The early years Russian pianist Viktor Merzhanov's career were marked with several prestigious honors, competition wins, and rubbing elbows with the likes of Richter. However, apart from his professorship at the Moscow Conservatory, Merzhanov's name is not one that many modern listeners are likely familiar with. The composition of this album is, in a way, a reflection of this decline in activity, taking recordings made as far back as 1976. While Merzhanov may indeed be a venerable member of the traditional "Russian School," an album devoted entirely to Norwegian composer Edvard Grieg is not the best way to demonstrate that. The majority of the CD contains a smattering of excerpts from the Op. 72 Norwegian Peasant Dances and the complete Op. 54 Lyric Pieces. Highly stylized character pieces such as these are definitely not Merzhanov's forte. Rather, they are essentially lacking in any character or noticeable emotional input. While technically adequate, listeners are unlikely to be transported to any of the scenes or characters these pieces are designed to evoke. The A minor Concerto starts off with an optimistic amount of energy and vitality, but this sadly fades. The outer two movements quickly become stodgy and uninteresting, and the middle movement often slows well beyond its Adagio marking.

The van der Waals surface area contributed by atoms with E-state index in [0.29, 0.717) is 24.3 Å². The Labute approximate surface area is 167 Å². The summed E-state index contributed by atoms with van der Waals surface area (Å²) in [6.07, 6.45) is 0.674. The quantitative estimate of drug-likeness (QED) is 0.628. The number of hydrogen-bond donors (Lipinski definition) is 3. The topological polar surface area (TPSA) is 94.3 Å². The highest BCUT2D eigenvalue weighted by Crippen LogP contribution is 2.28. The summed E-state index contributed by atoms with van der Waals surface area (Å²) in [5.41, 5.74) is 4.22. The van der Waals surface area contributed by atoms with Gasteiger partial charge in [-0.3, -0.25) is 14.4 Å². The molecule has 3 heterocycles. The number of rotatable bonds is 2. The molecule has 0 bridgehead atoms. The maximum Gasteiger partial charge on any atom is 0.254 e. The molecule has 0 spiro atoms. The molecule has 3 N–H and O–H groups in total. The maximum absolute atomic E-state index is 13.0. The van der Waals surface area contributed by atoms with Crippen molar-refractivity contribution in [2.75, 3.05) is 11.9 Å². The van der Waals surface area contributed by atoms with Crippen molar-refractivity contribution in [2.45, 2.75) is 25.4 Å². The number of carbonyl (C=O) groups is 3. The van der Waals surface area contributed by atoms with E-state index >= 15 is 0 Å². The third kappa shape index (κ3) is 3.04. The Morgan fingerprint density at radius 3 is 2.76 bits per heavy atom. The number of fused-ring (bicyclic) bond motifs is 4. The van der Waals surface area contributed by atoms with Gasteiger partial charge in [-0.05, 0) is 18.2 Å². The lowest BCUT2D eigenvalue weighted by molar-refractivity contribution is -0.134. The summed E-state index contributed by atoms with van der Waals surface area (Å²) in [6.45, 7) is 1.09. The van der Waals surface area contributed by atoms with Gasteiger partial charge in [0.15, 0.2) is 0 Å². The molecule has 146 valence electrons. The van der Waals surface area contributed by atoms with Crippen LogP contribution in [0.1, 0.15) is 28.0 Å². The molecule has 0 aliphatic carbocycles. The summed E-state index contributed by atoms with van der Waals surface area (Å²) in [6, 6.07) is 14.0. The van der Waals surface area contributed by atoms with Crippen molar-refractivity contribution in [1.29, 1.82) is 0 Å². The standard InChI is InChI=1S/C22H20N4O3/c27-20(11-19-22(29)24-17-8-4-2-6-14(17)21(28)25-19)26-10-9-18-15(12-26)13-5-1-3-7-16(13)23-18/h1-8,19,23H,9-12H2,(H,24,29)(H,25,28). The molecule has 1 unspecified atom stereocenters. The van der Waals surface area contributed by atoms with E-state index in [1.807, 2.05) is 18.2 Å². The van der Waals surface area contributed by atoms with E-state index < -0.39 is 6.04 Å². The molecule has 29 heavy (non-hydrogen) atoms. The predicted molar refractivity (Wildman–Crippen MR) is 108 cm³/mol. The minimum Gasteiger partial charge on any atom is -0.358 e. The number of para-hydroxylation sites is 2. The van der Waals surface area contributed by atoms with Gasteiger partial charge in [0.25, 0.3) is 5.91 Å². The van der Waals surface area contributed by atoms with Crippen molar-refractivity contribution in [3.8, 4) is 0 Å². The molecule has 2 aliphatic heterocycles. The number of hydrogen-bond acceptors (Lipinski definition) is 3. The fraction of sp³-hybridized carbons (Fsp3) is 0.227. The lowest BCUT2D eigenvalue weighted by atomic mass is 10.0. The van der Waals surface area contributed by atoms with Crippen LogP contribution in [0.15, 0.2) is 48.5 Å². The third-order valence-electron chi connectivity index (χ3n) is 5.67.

Grieg: Piano Concerto; Norwegian Peasant Dances; Lyric Pieces Review
by Mike D. Brownell
|Slåtter (Norwegian Peasant Dances) (17) for piano, Op. 72|
|Lyric Pieces (6) for piano, Book 5, Op. 54|
|Piano Concerto in A minor, Op. 16|